The example described with respect to local advisor 218 may be similarly applied with respect to remote advisor 222, the main difference being that local advisor 218 executes on computer-based information handling system 100 whereas remote advisor 222 executes externally from information handling system 100. For example, remote advisor 222 may communicate with profiler 220 via a network to which computer-based information handling system 100 is connected. When a content match is made and offered to and accepted by user 210, content (e.g., a particular television program) may be provided to user 210 from remote content source 224 via the network. Because profiler 220 is resident in and executed by computer-based information handling system 100, profiler is capable of accessing files 212 that may be inaccessible by remote advisor 222 via network. Further, profiler 220 may access files 212 at times during which computer-based information handling system 100 is not connected to a network and may access files for a longer duration than that available for remote advisor 222 such that a more thorough and comprehensive profiling operation may be performed.
Referring now to FIG. 3, a method for generating and maintaining a profile of a user of a computer-based information handling system will be discussed. The method 300 initiates with the step 310 of searching for files on computer-based information handling system 100. A file is examined and a determination is made at step 312 whether the file is a new or recently created file. In the event the file is not a new or recently created file, the file search continues at step 310. In the event the file is determined to be a new or recently created file, a determination is made at step 314 whether the file is a text file 314. In the event the file is not a text file, the file search continues at step 310. In the event the file is determined to be a text file, a determination is made at step 316 whether the file is a user created or user edited file. Any of the new files that were not directly created or edited by user 210 are eliminated, or filtered, from consideration. As a part of this step, files that have file extensions indicating that they were not edited by user 210 are eliminated. Such file extensions may include, for example, executable files (*.exe), dynamic-link library files (*.dll), and so on. In addition, binary files, files that contain sequences of data or executable code rather than human-readable text, are also eliminated from consideration. Thus, human readable text files remain for examination by profiler 220 after filtering of non-human readable binary files. Further, electronic mail formatted files may be located and considered for examination for human readable words.
In the event the file is not a user created or user edited file, the file search continues at step 310. In the event the file is a user created or user edited file, the contents of the file are searched at step 318. Upon completion of the file contents search, a word list is compiled at step 320 based upon the file content search. The compiled word list is added to a database at step 322. Old words, words that have not been utilized by user 210 for a predetermined period of time, are eliminated from database at step 324. At an appropriate time, method 300 repeats with execution of step 310. If no new files are found in step 312 after all of the files have been searched, the method ends (not shown).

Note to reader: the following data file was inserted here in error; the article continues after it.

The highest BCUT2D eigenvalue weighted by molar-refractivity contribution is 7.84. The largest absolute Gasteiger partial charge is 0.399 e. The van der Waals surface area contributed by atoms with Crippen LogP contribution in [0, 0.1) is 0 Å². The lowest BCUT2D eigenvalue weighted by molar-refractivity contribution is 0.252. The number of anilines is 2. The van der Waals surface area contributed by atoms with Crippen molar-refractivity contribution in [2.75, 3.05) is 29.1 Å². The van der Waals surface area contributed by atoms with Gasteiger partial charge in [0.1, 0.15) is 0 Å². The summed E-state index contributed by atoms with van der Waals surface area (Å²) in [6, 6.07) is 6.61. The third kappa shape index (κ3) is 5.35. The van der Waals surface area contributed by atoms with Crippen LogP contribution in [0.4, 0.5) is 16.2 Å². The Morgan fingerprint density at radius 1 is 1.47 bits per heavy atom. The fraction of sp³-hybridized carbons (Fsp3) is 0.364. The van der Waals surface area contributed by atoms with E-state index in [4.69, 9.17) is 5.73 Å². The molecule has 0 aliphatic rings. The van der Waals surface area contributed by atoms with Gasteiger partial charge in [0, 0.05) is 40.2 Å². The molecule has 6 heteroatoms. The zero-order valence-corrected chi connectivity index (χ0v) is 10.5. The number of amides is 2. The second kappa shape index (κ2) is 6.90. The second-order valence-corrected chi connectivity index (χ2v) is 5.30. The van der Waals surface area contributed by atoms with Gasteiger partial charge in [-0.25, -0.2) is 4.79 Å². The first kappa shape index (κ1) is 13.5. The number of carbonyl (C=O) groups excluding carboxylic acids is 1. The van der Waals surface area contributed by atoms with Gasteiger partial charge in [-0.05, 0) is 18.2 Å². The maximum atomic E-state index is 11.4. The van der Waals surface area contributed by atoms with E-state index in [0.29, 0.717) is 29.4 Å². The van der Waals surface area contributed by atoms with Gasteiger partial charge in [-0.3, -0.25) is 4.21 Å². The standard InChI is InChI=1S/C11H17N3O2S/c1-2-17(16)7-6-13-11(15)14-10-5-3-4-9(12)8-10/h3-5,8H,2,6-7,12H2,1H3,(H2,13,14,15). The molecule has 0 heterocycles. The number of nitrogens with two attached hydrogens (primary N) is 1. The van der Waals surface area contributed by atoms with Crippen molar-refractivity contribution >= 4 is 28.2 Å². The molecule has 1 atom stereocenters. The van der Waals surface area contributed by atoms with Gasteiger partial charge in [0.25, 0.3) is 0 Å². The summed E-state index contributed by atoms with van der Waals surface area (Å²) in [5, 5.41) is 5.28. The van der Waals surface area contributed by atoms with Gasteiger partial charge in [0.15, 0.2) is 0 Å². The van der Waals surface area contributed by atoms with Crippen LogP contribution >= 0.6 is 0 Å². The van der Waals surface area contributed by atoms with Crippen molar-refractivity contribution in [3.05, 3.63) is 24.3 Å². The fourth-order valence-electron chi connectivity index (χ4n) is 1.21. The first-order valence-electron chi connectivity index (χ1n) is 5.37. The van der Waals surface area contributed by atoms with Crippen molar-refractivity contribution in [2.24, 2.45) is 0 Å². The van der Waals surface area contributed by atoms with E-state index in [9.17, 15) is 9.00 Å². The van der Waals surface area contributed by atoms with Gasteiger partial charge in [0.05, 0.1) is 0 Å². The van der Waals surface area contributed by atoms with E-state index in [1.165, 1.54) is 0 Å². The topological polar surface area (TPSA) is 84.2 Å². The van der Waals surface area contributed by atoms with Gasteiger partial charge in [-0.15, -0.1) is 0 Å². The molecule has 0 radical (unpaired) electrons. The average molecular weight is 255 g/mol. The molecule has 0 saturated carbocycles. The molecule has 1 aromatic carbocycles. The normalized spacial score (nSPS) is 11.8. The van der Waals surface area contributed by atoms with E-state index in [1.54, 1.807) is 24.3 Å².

Referring now to FIG. 4, a method for utilization of a profile database in accordance with the present invention will be discussed. The method 400 is initiated at step 410 upon profiler 220 receiving from local advisor 218 or remote advisor 222 descriptive information and a request to match the descriptive information with the profile of user 210. Based upon the request, a determination is made at step 412 whether a fast search is requested. In the event a fast search is not requested, the descriptive information is compared at step 414 to user profile information stored in profile database 214. In the event a fast search is requested, the descriptive information is compared at step 416 to user profile information stored in common word list 216. A determination is made at step 418 whether a match is made as a result of comparing step 414 or comparing step 416 between user profile information stored in profile database 214 or common word list 416, respectively. In the event a match is not made, comparing step 414 or comparing step 416 are repeated in accordance with the determination resulting from step 412 until a match is determined at step 418, and in general until profile database 214 or common word list 216 has been entirely searched. In the event a match is made as determined by step 418, a match is recorded at step 420. A score indicative of relative matching is calculated at step 422 and may be based upon, for example, the number of words matched, the frequency of occurrence of matched words, or the date of last utilization of the matched word, either alone or in combination, and the calculated score is returned to the requester (e.g., local advisor 218). A determination is made at step 424 whether the matched descriptive information is accepted, either by user 210 or requester. In the event an acceptance is made, the descriptive information is associated with the matched words 426 in profile database 214 or 216 in accordance with the determination result of step 418. In any event, method 400 is returned at step 428 to step 410 for continuance of method 400 at the appropriate time.